Alternations of up and down can be seen across many different levels during sleep. Neural firing-rates, synaptic markers, molecular pathways, and gene expression all show differential up and down regulation across brain areas and sleep stages. And also the hallmarks of sleep - sleep stage specific oscillations - are characterized themselves by up and down as seen within the slow oscillation or theta cycles. In this review, we summarize the up and down of sleep covering molecules to electrophysiology and present different theories how this up and down could be regulated by the up and down of sleep oscillations...
March 12, 2018: Neurobiology of Learning and Memory
William Bullock, E Reed Smith, Craig Heligman
A number of recent incidents in the United States resulted in a large number of citizens reporting to the Emergency Room seeking reassurance that they were okay. These citizens are being referred to in the medical community as the "Worried Well." We conducted a review of a transportation incident involving a chemical release and fire, which resulted in over 100 people reporting to the local emergency room for evaluation. Few, if any of the patients seen in the hospital had a potential exposure to the chemical or combustion byproducts...
January 2018: Journal of Emergency Management: JEM
Kevin C Kemp, Rimi Dey, Johan Verhagen, Neil J Scolding, Maria M Usowicz, Alastair Wilkins
Bone marrow-derived cells are known to infiltrate the adult brain and fuse with cerebellar Purkinje cells. Histological observations that such heterotypic cell fusion events are substantially more frequent following cerebellar injury suggest they could have a role in the protection of mature brain neurons. To date, the possibility that cell fusion can preserve or restore the structure and function of adult brain neurons has not been directly addressed; indeed, though frequently suggested, the possibility of benefit has always been rather speculative...
March 14, 2018: Acta Neuropathologica
Ina Schlathölter, Melanie Jänsch, Henryk Flachowsky, Giovanni Antonio Lodovico Broggini, Magda-Viola Hanke, Andrea Patocchi
The approach presented here can be applied to reduce the time needed to introduce traits from wild apples into null segregant advanced selections by one-fourth. Interesting traits like resistances to pathogens are often found within the wild apple gene pool. However, the long juvenile phase of apple seedlings hampers the rapid introduction of these traits into new cultivars. The rapid crop cycle breeding approach used in this paper is based on the overexpression of the birch (Betula pendula) MADS4 transcription factor in apple...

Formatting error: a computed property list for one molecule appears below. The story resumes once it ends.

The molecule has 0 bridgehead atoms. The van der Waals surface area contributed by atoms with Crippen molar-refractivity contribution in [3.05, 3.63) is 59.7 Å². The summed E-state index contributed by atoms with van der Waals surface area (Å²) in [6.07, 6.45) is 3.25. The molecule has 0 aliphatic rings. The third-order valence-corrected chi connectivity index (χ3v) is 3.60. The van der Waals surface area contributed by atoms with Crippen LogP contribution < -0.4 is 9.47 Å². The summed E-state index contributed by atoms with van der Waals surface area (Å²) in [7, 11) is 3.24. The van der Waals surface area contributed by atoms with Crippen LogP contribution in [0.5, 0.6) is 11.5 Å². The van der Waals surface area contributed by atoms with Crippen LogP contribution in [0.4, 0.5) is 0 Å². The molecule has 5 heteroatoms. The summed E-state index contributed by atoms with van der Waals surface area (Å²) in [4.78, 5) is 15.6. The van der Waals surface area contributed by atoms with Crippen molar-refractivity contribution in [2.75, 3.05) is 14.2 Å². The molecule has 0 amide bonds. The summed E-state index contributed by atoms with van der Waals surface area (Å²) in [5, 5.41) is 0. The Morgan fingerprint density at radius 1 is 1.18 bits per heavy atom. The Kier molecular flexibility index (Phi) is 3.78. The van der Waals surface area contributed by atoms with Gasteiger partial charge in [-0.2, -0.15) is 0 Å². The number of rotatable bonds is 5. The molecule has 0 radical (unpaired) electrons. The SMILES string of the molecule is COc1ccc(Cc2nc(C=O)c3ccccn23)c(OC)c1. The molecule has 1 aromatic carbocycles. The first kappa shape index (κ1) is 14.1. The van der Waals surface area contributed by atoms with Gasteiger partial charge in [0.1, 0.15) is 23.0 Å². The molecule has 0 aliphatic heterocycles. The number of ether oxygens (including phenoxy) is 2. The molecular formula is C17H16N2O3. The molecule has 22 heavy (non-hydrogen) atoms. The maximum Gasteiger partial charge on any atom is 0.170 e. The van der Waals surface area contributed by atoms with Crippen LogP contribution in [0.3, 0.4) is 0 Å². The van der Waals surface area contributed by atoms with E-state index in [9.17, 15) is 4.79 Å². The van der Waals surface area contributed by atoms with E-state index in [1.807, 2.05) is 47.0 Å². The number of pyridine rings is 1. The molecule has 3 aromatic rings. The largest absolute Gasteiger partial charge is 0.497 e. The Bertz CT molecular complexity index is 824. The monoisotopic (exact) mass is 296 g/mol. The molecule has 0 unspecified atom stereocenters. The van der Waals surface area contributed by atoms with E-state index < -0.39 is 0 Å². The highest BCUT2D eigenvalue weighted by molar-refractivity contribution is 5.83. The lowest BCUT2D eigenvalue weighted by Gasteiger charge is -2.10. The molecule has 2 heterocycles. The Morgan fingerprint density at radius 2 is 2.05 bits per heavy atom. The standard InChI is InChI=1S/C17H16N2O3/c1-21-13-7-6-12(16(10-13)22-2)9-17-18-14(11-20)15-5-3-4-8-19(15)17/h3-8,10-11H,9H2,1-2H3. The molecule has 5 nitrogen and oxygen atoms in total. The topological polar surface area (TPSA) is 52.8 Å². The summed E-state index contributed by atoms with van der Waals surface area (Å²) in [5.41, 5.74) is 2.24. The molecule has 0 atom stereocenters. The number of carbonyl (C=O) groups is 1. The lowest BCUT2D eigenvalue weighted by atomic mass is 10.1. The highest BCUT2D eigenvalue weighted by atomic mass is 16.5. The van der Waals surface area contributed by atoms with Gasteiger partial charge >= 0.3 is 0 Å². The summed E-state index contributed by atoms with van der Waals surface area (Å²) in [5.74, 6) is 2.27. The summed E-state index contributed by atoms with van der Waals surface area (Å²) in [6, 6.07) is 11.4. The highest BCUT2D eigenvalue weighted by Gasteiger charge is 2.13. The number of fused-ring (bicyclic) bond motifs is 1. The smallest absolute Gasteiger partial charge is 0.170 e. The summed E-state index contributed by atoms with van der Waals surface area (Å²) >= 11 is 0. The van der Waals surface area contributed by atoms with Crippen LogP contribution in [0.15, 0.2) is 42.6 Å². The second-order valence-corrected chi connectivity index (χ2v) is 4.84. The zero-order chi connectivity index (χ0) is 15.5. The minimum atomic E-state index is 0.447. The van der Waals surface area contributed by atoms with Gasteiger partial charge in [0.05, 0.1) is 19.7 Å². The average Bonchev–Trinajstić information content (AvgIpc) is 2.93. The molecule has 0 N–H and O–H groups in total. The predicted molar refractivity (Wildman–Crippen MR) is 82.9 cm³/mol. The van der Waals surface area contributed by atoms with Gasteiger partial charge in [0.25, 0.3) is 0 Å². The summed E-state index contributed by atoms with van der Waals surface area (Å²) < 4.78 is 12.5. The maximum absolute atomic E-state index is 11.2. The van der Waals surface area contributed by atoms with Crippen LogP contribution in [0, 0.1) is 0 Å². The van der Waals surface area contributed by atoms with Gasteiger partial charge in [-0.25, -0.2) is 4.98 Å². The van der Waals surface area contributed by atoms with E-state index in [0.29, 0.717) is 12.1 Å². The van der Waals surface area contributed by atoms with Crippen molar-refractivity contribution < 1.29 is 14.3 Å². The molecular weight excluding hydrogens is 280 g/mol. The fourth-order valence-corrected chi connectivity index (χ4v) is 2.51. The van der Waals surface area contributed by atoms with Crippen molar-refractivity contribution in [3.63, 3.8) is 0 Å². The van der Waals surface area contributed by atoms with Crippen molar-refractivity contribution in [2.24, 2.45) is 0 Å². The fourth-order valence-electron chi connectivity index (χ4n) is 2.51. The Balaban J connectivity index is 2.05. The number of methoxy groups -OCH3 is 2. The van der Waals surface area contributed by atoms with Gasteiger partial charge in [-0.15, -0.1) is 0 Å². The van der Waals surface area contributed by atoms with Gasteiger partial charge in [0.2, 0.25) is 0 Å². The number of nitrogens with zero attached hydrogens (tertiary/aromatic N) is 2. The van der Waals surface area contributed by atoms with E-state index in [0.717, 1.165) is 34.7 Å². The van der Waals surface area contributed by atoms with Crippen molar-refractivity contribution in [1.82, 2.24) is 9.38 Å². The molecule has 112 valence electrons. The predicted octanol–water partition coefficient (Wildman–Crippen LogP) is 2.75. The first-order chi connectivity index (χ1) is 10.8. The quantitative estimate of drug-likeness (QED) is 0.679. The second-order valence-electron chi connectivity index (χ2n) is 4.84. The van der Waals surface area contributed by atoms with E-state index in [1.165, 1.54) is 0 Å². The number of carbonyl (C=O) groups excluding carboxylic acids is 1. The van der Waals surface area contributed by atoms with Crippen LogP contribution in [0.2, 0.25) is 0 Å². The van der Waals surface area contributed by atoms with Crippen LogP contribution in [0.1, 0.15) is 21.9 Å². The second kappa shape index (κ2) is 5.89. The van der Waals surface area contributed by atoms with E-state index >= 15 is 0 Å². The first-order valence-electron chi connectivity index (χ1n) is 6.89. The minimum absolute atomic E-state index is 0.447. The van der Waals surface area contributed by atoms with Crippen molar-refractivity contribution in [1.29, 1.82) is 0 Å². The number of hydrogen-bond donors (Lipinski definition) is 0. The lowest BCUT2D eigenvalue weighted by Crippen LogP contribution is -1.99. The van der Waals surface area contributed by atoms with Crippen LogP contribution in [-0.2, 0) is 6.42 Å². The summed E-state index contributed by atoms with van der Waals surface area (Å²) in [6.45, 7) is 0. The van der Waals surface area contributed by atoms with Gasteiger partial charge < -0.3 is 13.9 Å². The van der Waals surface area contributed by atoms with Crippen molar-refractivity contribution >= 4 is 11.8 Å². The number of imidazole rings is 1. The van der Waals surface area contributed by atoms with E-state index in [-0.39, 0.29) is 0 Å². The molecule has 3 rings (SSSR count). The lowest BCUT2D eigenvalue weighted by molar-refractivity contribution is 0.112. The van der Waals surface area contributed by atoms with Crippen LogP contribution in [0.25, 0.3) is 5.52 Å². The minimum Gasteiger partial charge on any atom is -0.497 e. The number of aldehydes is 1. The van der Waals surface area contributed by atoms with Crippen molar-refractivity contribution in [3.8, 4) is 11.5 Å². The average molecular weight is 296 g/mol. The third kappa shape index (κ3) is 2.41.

March 14, 2018: Planta
Jie-Wei Luo, Cong-Huai Lin, Yao-Bin Zhu, Xing-Yu Zheng, Yong-Xi Wu, Wei-Wei Chen, Xiao Yang
Structural changes in symbiotic human microorganisms can affect host phenotype. Liver-fire hyperactivity syndrome (LFHS) presents as bitter taste, halitosis, xerostomia, odontalgia, and other oral symptoms. LFHS is associated with hypertension (EH). In this study, tongue flora was analyzed to further understand the intrinsic relationship between tongue flora and LFHS. Samples of tongue coating, from 16 patients with EH-LFHS, 16 with EH-non-LFHS, and 16 controls, were obtained; then, 16S rRNA variable (V3-V4) regions were amplified and sequenced by MiSeq PE300 Sequencing...
2018: Evidence-based Complementary and Alternative Medicine: ECAM
Jodi R Paul, Hira A Munir, Thomas van Groen, Karen L Gamble
Disruption of circadian rhythms is commonly reported in individuals with Alzheimer's disease (AD). Neurons in the primary circadian pacemaker, the suprachiasmatic nucleus (SCN), exhibit daily rhythms in spontaneous neuronal activity which are important for maintaining circadian behavioral rhythms. Disruption of SCN neuronal activity has been reported in animal models of other neurodegenerative disorders; however, the effect of AD on SCN neurophysiology remains unknown. In this study we examined circadian behavioral and electrophysiological changes in a mouse model of AD, using male mice from the Tg-SwDI line which expresses human amyloid precursor protein with the familial Swedish (K670N/M671L), Dutch (E693Q), Iowa (D694N) mutations...
March 11, 2018: Neurobiology of Disease
Mei Mei, Haojun Song, Lina Chen, Bin Hu, Ru Bai, Diandou Xu, Ying Liu, Yuliang Zhao, Chunying Chen